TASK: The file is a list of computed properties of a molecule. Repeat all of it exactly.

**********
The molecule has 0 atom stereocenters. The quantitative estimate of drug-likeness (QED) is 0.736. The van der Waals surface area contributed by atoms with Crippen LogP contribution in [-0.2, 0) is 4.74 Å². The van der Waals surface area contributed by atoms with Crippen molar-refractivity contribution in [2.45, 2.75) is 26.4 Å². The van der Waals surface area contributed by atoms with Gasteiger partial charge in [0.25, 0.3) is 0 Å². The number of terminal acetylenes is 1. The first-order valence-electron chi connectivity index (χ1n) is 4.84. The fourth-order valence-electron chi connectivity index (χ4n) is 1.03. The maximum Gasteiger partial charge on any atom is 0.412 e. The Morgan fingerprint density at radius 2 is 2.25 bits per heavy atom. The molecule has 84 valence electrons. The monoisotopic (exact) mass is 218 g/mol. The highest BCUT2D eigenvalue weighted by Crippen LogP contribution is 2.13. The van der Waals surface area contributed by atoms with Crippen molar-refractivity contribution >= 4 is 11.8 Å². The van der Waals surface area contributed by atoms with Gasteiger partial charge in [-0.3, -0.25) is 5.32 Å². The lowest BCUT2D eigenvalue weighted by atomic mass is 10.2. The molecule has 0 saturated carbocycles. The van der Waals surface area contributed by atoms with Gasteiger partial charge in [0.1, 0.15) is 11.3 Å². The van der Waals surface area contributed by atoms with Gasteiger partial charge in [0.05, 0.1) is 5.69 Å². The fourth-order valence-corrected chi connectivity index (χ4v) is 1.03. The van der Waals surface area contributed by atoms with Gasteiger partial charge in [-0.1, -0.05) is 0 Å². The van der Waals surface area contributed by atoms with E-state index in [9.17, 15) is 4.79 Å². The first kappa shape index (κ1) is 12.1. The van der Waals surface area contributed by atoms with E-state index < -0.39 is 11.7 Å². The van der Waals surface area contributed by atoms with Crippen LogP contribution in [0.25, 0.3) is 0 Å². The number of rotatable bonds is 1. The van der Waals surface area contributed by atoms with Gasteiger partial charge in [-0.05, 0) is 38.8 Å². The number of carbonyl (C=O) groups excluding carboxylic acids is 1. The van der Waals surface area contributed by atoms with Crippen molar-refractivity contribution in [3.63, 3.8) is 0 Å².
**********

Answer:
The molecule has 0 atom stereocenters. The quantitative estimate of drug-likeness (QED) is 0.736. The van der Waals surface area contributed by atoms with Crippen LogP contribution in [-0.2, 0) is 4.74 Å². The van der Waals surface area contributed by atoms with Crippen molar-refractivity contribution in [2.45, 2.75) is 26.4 Å². The van der Waals surface area contributed by atoms with Gasteiger partial charge in [0.25, 0.3) is 0 Å². The number of terminal acetylenes is 1. The first-order valence-electron chi connectivity index (χ1n) is 4.84. The fourth-order valence-electron chi connectivity index (χ4n) is 1.03. The maximum Gasteiger partial charge on any atom is 0.412 e. The Morgan fingerprint density at radius 2 is 2.25 bits per heavy atom. The molecule has 84 valence electrons. The monoisotopic (exact) mass is 218 g/mol. The highest BCUT2D eigenvalue weighted by Crippen LogP contribution is 2.13. The van der Waals surface area contributed by atoms with Crippen molar-refractivity contribution >= 4 is 11.8 Å². The van der Waals surface area contributed by atoms with Gasteiger partial charge in [-0.3, -0.25) is 5.32 Å². The lowest BCUT2D eigenvalue weighted by atomic mass is 10.2. The molecule has 0 saturated carbocycles. The van der Waals surface area contributed by atoms with Gasteiger partial charge in [0.1, 0.15) is 11.3 Å². The van der Waals surface area contributed by atoms with Gasteiger partial charge in [0.05, 0.1) is 5.69 Å². The fourth-order valence-corrected chi connectivity index (χ4v) is 1.03. The van der Waals surface area contributed by atoms with Gasteiger partial charge in [-0.1, -0.05) is 0 Å². The van der Waals surface area contributed by atoms with E-state index in [9.17, 15) is 4.79 Å². The first kappa shape index (κ1) is 12.1. The van der Waals surface area contributed by atoms with E-state index < -0.39 is 11.7 Å². The van der Waals surface area contributed by atoms with Crippen LogP contribution in [0.25, 0.3) is 0 Å². The number of rotatable bonds is 1. The van der Waals surface area contributed by atoms with Gasteiger partial charge in [-0.05, 0) is 38.8 Å². The number of carbonyl (C=O) groups excluding carboxylic acids is 1. The van der Waals surface area contributed by atoms with Crippen molar-refractivity contribution in [3.63, 3.8) is 0 Å².